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Sydney’s Old Fitzroy and its theatre operation is a cultural touchstone that uniquely links generations in a town slavishly fixated to the latest fad. A bar without posturing that holds its history and popularity. Nightlife without the Old Fitzroy’s could not be a blander proposition. With over 100 years of history, this family-owned gem is hidden in the back streets of Woolloomooloo, not far from Sydney’s once seedy alleys of Kings Cross.
Boasting Australia’s only pub theatre, the Old Fitz Theatre seats 60 showing quality performances of classics and contemporary independent theatre. With no contracts to big breweries the sixteen taps of the bar are full of an excellent range of craft beers, which continually rotate and follow the season. What’s not to love?
In 2015, Red Line Productions re-opened the doors of the legendary Old Fitz Theatre – a venue that was built in 1997 by a group of passionate theatre makers. Alumni from the tiny Old Fitz stage include Tim Minchin, Kate Mulvany, Mark Priestley, Toby Schmitz, Ewen Leslie, Brendan Cowell, Blazey Best, Christopher Stollery, Travis Cotton, Ella Scott Lynch, Patrick Brammell and Leon Ford.The intensely intimate nature of the venue allows for fearless programming and production, which led to The Old Fitz establishing itself as a quality ensemble theatre.
Enter David Hare’s Judas Kiss: In the spring of 1895, the dauntlessly, impeccably stylish poet, playwright and bon vivant Oscar Wilde was at the peak of his witty existence. One of his Masterpieces The Importance of Being Ernest had become a hit in the West End, making him the toast of London. Yet by summer he was serving two years in prison for gross indecency. The beginning scene of David Hare’s 1998 drama Judas Kiss is the Cadogan Hotel in 1895, where Wilde gathers his thoughts after losing a libel suit against the Marquess of Queensbury, the father of his lover Alfred Douglas, also known as “Boisie”. The Marquess, enraged by the couple’s recklessly public and, in Victorian society’s view, amoral affair, openly insulted the writer and thus a lawsuit ensued. Now the defeated writer struggles with a burden of conscience — flee to France to escape persecution or stay and stand his ground, even when Boisie’s love is fickle and inconstant.
The Redline incarnation of the production starts out with a bang with a young, naked couple enthusiastically getting it on. After an unplanned coitus interuptus, we find out they’re a serving boy and a maid taking advantage of the bed in a hotel room they’re supposed to be readying for Mr. Wilde. The author is in the midst of the public disgrace that ruined his life and career, facing a trial for indecency (id est homosexuality) and the prospect of immediate imprisonment.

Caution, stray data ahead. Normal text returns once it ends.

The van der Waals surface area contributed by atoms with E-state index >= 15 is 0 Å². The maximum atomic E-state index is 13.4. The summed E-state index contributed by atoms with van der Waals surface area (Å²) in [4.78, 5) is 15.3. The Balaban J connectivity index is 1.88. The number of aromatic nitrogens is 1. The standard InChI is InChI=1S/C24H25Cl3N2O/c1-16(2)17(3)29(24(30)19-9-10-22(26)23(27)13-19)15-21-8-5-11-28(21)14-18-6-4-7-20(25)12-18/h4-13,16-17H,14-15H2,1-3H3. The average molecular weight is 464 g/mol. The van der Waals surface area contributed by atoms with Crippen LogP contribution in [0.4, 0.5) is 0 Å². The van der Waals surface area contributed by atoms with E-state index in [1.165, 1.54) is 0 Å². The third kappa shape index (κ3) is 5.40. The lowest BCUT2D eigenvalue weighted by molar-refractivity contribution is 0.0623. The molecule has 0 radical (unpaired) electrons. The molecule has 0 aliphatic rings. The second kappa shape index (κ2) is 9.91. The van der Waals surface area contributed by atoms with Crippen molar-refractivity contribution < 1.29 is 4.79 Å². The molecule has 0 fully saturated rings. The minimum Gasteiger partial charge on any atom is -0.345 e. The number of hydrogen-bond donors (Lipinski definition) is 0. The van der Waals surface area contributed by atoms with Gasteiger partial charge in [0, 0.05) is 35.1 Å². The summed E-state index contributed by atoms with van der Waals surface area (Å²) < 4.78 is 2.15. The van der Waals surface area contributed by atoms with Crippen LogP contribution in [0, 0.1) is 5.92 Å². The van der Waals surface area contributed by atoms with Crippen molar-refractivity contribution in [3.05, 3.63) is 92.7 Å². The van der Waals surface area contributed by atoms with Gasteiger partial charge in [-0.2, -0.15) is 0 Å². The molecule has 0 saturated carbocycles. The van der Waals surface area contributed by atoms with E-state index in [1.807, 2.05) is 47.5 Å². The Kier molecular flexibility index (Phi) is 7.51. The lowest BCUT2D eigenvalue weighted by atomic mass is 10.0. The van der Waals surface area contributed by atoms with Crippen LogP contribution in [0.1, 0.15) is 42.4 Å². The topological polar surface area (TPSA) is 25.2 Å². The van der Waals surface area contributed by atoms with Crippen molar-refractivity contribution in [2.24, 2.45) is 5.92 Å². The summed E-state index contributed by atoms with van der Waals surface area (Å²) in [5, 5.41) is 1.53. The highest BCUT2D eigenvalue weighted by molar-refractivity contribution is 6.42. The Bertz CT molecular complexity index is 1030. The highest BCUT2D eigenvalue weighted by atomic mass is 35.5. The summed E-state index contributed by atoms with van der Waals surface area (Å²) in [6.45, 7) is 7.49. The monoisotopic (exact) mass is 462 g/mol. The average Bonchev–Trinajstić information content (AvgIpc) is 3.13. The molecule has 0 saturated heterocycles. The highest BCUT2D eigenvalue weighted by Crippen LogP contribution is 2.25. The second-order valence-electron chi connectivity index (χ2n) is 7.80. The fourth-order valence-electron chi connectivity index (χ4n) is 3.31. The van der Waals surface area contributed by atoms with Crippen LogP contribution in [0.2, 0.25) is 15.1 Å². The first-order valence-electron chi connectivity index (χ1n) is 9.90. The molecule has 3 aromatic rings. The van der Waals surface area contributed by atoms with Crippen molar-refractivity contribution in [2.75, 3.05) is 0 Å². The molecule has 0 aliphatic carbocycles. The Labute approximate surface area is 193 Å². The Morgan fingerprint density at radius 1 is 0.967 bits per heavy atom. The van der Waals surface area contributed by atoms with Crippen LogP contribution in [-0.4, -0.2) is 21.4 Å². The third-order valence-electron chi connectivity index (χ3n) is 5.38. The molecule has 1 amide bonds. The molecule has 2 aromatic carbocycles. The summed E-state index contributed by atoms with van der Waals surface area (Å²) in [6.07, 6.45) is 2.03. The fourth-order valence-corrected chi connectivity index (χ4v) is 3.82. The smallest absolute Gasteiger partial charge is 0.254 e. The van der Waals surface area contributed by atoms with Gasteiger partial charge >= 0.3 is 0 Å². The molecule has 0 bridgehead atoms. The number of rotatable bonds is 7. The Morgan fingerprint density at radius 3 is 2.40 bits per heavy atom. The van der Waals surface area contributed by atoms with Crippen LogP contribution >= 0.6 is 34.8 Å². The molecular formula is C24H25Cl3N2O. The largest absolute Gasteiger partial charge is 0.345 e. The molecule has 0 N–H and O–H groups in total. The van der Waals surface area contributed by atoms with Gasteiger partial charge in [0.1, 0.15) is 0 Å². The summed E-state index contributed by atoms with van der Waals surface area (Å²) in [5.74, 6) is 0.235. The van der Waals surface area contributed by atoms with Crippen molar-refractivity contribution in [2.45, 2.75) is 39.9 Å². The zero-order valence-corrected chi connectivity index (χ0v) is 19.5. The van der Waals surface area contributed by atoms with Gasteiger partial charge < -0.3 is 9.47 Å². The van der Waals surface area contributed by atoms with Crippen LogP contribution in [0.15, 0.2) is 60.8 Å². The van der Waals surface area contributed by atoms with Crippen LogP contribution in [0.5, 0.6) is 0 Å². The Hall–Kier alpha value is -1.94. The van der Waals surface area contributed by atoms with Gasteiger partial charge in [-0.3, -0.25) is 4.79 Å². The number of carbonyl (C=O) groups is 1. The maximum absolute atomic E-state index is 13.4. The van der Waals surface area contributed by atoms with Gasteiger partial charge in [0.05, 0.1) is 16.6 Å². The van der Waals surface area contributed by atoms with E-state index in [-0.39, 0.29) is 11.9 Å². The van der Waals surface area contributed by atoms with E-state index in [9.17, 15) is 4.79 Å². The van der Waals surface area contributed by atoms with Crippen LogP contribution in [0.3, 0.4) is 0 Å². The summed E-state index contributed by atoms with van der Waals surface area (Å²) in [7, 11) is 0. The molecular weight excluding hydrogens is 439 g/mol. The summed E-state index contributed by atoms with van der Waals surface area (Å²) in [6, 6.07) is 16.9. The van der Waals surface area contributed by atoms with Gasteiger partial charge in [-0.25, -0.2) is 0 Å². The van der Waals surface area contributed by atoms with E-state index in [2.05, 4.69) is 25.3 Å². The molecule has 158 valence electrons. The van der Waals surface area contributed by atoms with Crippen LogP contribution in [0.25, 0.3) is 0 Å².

Ever devoted to decadence, Wilde resigns to relishing the present moment — chugging wine, sitting down to lunch, quarreling and canoodling with his young lover, Bosie— all while a mob gathers outside and his arrest seems imminent. His supporters take different sides in Oscar’s fight-or-flight decision, with Bosie insisting he may be able to help if Wilde stays, as his father is the writer’s adversary in court, while Wilde’s former lover and trusted friend Robert Ross pleads that he escape to France on the next train. He misses his chance, and the second act finds Wilde in exile following two years of imprisonment. He and Bosie are down and out in Naples, where they’re low on money but rich in the currency of decadence and bodily pleasures. Oscar is in rigor mortis, passive, not writing and can hardly get up from his chair as he faces betrayal. Bosie is as selfish as ever; Ross shows up to tell Wilde his family is done waiting for him.
The both romantic individualist, master of paradox and victim Wilde that emerges from Iain Sinclair’s melancholic and at times somber incarnation of Judas Kiss, is a multifaceted character: One who can either be admired for his uncompromising moral integrity and enduring intelligence, or pitied for his willful capacity for self-destruction. Josh Quong Tart manages to portray Wilde’s inner upheavals and giving depth to great emotions that could easily run danger of border lining worn out clichés. Quong Tart masters the technically difficult task of playing Wilde, a character where the slightest slip would result in breaking character. It comes with the territory and lies in the childish hysteric character of his counterpart, Bosie, performed by Hayden Maher, that its portrayal is painted with a broader brush with at times simplistic strokes. Strokes that make it difficult to decipher what the attraction was for Wilde in the first place.
Enormously present and anchoring the play is Simon London in his intentionally understated yet nuanced role of Wilde’s confidante Robbie. The main protagonists are flanked by Robert Alexander, Luke Fewster, Hannah Raven and David Soncin. Time has been kind to Judas Kiss and Redline Production’s take on it only amplifies the rich, relevant and resonant piece it is.
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